You know some people like to express their opinions of others in their public prayers. They stand in a group of people and they “out” other people in their prayers. That’s what’s going on here. It’s a very humiliating experience.
That is what the Pharisee is doing here. He’s essentially outing the tax collector as the worst sinner. Can you imagine how the tax collector felt for being confronted in public like this?
Jesus is pointing out the danger of this. He exposes the pride that permeates through our prayer life.
2. I inflate my prayer life.
“I fast twice a week…’” (Luke 18:12, CSB)
The Pharisee doesn’t just compare himself. He also inflates himself. He’s not just praying in from of others. He states that (unlike others) he fasts twice a week. Most practicing Jews fasted once a week. But he does it twice a week. He’s twice as good as anyone else.
3. I promote my value to others.
“I fast twice a week; I give a tenth of everything I get.’” (Luke 18:12, CSB)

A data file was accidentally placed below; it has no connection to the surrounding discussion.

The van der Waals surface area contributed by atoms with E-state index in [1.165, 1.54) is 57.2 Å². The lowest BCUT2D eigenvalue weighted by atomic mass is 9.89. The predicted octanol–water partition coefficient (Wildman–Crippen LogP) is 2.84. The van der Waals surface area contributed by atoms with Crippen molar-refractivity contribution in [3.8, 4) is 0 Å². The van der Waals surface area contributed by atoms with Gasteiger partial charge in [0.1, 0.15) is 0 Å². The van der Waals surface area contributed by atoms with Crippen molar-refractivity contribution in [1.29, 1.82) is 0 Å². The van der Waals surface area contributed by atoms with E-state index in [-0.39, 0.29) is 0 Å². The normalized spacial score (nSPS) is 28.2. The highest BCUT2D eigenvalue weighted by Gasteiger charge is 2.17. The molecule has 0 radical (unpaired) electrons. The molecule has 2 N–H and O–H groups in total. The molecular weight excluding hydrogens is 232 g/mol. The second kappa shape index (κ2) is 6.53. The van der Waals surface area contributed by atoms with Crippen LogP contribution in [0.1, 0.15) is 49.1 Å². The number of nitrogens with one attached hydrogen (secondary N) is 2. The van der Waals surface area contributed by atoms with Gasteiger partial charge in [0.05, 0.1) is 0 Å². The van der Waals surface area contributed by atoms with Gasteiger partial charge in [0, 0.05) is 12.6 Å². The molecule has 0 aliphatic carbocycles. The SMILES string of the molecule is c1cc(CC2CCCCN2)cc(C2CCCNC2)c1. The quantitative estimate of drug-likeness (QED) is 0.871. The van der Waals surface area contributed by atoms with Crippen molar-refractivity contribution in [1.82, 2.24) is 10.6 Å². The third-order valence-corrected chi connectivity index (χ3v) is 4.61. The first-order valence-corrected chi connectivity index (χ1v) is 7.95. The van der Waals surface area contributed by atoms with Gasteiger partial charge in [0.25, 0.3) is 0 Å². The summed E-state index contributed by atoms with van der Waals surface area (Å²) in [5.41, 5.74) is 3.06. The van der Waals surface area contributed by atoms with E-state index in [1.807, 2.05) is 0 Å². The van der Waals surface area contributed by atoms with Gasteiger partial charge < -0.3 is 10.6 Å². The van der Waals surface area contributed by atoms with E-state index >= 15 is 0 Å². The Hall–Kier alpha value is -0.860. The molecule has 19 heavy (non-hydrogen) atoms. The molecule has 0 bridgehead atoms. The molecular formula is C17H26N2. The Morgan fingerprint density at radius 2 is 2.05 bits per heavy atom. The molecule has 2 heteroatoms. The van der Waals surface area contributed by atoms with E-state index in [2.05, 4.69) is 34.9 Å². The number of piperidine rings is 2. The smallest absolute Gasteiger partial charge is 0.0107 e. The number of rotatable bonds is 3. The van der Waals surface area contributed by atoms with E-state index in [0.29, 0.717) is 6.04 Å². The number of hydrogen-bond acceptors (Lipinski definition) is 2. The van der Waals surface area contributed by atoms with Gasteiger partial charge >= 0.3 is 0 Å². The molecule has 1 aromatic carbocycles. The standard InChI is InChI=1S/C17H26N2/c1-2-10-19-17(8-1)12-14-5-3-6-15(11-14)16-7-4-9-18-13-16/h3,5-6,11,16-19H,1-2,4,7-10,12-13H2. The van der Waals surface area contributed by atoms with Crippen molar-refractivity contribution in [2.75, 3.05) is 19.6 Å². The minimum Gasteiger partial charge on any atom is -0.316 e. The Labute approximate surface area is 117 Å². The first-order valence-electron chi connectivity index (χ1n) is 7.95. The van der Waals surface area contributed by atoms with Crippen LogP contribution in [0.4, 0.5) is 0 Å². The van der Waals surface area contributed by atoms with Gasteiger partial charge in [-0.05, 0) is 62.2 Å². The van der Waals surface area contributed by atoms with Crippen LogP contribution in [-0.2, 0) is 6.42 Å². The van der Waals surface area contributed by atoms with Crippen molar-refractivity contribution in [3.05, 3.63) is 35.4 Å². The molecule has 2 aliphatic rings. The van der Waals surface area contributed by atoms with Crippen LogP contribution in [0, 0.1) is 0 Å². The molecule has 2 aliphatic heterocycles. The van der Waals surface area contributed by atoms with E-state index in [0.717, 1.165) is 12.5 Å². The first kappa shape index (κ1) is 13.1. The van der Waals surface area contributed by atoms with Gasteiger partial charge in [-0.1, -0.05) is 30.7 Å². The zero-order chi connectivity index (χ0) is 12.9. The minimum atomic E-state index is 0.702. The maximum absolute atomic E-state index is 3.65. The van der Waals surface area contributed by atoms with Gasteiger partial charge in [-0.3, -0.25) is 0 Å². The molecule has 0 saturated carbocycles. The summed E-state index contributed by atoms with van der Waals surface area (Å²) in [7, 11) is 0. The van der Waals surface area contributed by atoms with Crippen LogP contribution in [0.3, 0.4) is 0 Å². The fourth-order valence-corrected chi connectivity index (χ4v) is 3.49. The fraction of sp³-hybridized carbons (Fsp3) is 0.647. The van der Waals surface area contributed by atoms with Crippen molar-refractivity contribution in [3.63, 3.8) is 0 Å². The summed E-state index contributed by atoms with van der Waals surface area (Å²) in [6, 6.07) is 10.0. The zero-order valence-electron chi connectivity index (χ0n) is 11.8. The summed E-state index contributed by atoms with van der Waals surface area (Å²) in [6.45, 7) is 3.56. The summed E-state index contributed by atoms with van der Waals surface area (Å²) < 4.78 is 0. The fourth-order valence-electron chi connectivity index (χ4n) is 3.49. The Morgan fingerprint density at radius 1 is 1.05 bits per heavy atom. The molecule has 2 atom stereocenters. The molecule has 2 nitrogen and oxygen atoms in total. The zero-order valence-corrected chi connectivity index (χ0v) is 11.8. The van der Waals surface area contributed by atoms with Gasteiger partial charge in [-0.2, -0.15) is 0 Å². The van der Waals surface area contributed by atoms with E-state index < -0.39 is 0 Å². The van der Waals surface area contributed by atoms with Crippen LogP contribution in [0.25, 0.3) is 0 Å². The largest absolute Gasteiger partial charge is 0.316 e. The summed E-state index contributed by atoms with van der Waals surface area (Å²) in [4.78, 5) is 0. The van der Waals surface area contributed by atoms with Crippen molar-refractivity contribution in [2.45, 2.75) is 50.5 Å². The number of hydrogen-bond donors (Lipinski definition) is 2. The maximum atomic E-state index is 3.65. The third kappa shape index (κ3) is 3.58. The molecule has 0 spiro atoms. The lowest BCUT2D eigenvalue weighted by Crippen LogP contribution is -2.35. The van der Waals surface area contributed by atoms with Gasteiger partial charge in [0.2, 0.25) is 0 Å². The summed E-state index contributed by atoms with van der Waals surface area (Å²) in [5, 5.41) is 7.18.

The Pharisee didn’t stop with fasting. He also had to say how valuable his spirituality was by promoting how much he gives.
The Pharisee boasted about his religious deeds and looked down on others, especially the tax collector. He thought he was better than everyone else and deserved God’s favor. This religious official did not honor God, but himself.
The tax collector, on the other hand, stood at a distance and did not even look up to heaven. He beat his breast and confessed his sinfulness. The collector honored God, not himself. Jesus said that the tax collector went home justified before God, but the Pharisee did not. God opposes the proud but gives grace to the humble.